The End-All Smoked Salmon Tacos from Seattle
- Rip & Tan: Tell us about food and dining in the Pacific Northwest—how would you describe the cuisine and the culture?
- Jim Henkens: The food and dining in the PNW is so diverse that it’s hard to sum up with a few sentences, but for me it is about taking advantage of all the local bounty. We have restaurants here where the majority of the items on the menu are from local farmers, fishermen, and ranchers. I try and frequent these places, but I also love to cook and have friends that love to cook so I don’t go out all that often. My idea of a perfect meal is to go to my neighborhood farmers’ market and buy what looks best, make a menu around that and then invite a few friends over and cook dinner together.
- Rip & Tan: You’re a prop and food stylist, photographer, small business owner and (we hear) a great cook. What do you consider a hobby, a vocation, or a day job, or is it all one and the same?
- Jim Henkens: I made a conscious decision years ago to merge my hobbies and my work and so far it’s worked out. Food, photography, cooking and travel are all passions of mine and through photography I have been fortunate enough to be able to make a living.
- Rip & Tan: What are some of the greatest challenges or periods of growth you’ve experienced throughout your career?
- Jim Henkens: The greatest challenge in photography is that everyone now has a phone with a camera, so everyone is a photographer. It used to be this special skill that not many people did, now clients need more content than ever and there are so many aspiring photographers willing to work for very little money just to get started in the business. I try and remember that I have a unique vision and skill set so as a result my photos are unique. I try not to pay attention to what everyone else is doing but it’s hard sometimes.
- Rip & Tan: Lummi Island features a reef net salmon fishery—can you explain how fishing can be ethical, and how consumers can be aware of the choices they make when purchasing or consuming natural resources?
- Jim Henkens: The Lummi Island reef net fishery is so unique. It is considered the most sustainable fishery in the country. They only keep the fish that are legal and abundant. There is zero by catch, all fish that are protected such as Wild King Salmon are released completely unharmed. Gill nets kill every fish that is caught. I encourage everyone to be educated on their choices. Definitely avoid farm raised fish and try and eat sustainably fished species and also consider eating more small fish such as sardines, anchovies and herring. They are delicious, healthful and are not endangered.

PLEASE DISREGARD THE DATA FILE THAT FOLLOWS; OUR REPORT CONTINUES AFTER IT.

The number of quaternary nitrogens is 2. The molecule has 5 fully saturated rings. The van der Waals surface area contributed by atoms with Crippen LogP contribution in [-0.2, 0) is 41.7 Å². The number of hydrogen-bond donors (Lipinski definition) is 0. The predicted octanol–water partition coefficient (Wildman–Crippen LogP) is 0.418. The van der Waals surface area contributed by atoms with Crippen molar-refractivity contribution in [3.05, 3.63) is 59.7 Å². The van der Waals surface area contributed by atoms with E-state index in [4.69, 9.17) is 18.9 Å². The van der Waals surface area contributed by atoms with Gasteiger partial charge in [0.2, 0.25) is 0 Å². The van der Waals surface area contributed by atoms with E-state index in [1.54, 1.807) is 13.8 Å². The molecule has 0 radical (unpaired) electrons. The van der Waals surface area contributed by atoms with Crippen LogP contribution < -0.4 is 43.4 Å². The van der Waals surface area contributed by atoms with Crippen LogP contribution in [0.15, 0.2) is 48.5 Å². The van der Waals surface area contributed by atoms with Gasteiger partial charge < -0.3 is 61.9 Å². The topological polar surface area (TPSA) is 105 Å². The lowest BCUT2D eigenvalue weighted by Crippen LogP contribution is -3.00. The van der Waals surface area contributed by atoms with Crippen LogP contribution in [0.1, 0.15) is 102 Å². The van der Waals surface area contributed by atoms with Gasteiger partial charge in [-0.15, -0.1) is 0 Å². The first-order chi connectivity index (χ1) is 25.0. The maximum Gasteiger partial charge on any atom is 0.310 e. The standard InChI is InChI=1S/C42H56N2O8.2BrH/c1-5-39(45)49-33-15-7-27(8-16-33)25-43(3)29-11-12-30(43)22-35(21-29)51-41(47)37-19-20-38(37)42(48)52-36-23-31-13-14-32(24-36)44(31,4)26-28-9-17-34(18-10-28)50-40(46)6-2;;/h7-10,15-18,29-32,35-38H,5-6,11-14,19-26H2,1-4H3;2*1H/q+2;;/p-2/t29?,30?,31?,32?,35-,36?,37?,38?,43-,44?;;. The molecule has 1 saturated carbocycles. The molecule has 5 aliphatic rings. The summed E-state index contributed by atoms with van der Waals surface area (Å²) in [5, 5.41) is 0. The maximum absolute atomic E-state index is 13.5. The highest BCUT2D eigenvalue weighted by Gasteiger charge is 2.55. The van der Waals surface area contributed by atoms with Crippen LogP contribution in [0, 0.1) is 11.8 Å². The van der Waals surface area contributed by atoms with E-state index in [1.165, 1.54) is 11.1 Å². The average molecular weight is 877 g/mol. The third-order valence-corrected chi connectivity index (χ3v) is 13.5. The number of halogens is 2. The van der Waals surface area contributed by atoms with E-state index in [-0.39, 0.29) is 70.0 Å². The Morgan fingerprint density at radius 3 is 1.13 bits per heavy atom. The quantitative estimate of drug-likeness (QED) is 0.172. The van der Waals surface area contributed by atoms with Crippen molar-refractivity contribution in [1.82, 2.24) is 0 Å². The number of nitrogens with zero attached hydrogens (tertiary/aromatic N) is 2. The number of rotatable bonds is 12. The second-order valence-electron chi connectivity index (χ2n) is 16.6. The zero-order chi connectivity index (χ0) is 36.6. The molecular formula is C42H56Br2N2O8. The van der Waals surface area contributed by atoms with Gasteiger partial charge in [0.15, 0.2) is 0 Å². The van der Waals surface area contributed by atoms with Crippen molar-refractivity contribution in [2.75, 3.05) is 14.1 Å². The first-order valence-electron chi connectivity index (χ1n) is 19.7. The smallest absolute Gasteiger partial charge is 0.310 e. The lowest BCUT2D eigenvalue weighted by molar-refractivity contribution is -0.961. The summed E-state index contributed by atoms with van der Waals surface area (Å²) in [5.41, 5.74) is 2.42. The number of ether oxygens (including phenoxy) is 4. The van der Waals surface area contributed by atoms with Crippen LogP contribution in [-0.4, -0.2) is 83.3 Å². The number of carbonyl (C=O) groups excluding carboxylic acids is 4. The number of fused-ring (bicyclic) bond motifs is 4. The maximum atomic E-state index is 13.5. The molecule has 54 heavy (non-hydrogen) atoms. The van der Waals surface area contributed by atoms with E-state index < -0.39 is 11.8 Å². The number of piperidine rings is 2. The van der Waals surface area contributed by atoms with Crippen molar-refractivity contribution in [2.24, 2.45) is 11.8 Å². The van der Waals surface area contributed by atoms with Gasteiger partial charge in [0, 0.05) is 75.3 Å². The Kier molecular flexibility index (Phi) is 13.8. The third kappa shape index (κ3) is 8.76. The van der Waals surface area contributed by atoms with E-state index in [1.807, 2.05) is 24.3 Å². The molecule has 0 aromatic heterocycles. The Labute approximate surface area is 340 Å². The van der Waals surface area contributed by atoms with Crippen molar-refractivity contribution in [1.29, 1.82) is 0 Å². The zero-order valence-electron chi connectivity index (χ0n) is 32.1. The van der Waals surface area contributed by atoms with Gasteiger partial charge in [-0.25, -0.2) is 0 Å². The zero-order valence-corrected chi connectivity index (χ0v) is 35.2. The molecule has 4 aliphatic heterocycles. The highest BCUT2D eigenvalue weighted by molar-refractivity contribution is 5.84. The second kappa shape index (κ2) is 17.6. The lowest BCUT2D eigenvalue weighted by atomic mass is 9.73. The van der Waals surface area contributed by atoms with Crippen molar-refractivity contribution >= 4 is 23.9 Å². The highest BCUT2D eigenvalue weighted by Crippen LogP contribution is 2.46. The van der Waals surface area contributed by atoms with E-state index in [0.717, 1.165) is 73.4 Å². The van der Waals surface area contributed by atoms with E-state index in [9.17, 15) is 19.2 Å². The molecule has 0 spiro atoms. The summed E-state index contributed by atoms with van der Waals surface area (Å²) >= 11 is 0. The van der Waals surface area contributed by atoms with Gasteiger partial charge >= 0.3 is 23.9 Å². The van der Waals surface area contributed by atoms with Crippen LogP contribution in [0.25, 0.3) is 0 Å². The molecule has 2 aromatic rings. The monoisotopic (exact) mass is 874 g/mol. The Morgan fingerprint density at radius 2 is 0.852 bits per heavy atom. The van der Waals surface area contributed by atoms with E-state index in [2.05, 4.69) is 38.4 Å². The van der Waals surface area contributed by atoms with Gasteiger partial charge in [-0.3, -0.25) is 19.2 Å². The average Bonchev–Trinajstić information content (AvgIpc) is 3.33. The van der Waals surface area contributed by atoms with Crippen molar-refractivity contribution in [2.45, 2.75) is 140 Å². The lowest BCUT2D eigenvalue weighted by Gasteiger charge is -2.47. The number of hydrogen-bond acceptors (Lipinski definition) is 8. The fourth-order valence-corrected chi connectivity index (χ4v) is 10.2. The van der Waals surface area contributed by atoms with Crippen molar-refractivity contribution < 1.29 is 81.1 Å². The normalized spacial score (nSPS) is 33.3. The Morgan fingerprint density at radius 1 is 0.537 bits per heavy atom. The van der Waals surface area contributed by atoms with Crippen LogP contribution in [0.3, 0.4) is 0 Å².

- House-Smoked Salmon
- 1/2 cup 118 ml kosher salt
- 1/4 cup 59 ml light brown sugar
- 1/4 cup 59 ml organic granulated sugar
- 1 Tbsp finely chopped fresh thyme
- 1 1/2 teaspoons freshly ground black pepper
- 4 8-ounce king or pink salmon fillets, of roughly even thickness
- 1/4 cup 59 ml unsalted butter melted (optional)
- 2 Tbsp cognac or brandy (optional)
- 1/2 cup 118 ml fine alderwood or cherry-wood chips
In a mixing bowl, whisk together the salt, brown sugar, sugar, thyme, and black pepper to blend. In a large stainless steel or glass pan, mix the salmon fillets with about half of the salt mixture, then arrange the salmon in a single layer and top with the remaining salt. Cover and refrigerate for 4 to 6 hours.
Next, line a baking sheet with paper towels and place a cooling rack on top. Rinse the fish thoroughly under cold water, then spread the fillets out again, skin side down, on the rack. Let the fish dry, uncovered, in the refrigerator for 10 to 12 hours. This is when the fish forms the pellicle, which is the skin to which the smoke flavor adheres best. (Traditionally, the drying process happens outdoors, in a cool, breezy spot.)
When the fish has dried, stir together the butter and cognac in a small bowl.
Soak the wood chips in a bowl of water for 10 minutes, then drain well.
Prepare your smoker according to the manufacturer's instructions using the damp wood chips, adjusting the heat inside the smoker to between 110 and 150 degrees F (about 125 degrees F is best). Place the fillets on the smoker's grate, baste them with butter, and smoke them for 30 minutes to 1 hour, depending on the temperature of the smoker and the thickness of your fish, basting again with the butter mixture after the first 20 minutes. The fish is done when it feels firm to the touch and flakes when prodded with a fork on the ends, or when it measures 140 degrees F on an instant-read thermometer in the thickest part of the fillet. (Note that you may need to remove the fillets individually, if they're done at different times.)
When the fish is done, let it come down to room temperature on a cooling rack, then serve. To store the salmon, wrap each fillet individually, first in parchment paper, then in a small zip-top bag, and refrigerate, up to 2 weeks.